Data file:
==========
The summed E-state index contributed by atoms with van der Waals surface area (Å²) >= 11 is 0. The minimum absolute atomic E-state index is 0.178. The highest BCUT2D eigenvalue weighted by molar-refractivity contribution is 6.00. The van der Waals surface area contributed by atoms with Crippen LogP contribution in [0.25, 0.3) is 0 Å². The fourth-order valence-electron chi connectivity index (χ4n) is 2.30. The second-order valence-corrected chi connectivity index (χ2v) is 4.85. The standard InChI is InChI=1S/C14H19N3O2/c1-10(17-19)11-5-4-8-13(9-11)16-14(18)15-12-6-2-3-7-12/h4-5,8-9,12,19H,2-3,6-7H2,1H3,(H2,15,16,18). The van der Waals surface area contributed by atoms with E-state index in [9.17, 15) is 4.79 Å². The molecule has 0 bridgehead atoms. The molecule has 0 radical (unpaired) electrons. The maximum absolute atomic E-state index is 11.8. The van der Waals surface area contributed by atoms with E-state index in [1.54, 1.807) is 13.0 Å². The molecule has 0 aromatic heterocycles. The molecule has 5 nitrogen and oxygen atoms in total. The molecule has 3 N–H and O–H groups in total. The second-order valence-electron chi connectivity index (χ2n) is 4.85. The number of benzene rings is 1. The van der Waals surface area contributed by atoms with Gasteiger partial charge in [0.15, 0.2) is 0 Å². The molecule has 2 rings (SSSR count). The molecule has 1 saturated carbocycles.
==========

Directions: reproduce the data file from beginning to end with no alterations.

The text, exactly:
The summed E-state index contributed by atoms with van der Waals surface area (Å²) >= 11 is 0. The minimum absolute atomic E-state index is 0.178. The highest BCUT2D eigenvalue weighted by molar-refractivity contribution is 6.00. The van der Waals surface area contributed by atoms with Crippen LogP contribution in [0.25, 0.3) is 0 Å². The fourth-order valence-electron chi connectivity index (χ4n) is 2.30. The second-order valence-corrected chi connectivity index (χ2v) is 4.85. The standard InChI is InChI=1S/C14H19N3O2/c1-10(17-19)11-5-4-8-13(9-11)16-14(18)15-12-6-2-3-7-12/h4-5,8-9,12,19H,2-3,6-7H2,1H3,(H2,15,16,18). The van der Waals surface area contributed by atoms with E-state index in [9.17, 15) is 4.79 Å². The molecule has 0 bridgehead atoms. The molecule has 0 radical (unpaired) electrons. The maximum absolute atomic E-state index is 11.8. The van der Waals surface area contributed by atoms with E-state index in [1.54, 1.807) is 13.0 Å². The molecule has 0 aromatic heterocycles. The molecule has 5 nitrogen and oxygen atoms in total. The molecule has 3 N–H and O–H groups in total. The second-order valence-electron chi connectivity index (χ2n) is 4.85. The number of benzene rings is 1. The van der Waals surface area contributed by atoms with Gasteiger partial charge in [0.15, 0.2) is 0 Å². The molecule has 2 rings (SSSR count). The molecule has 1 saturated carbocycles.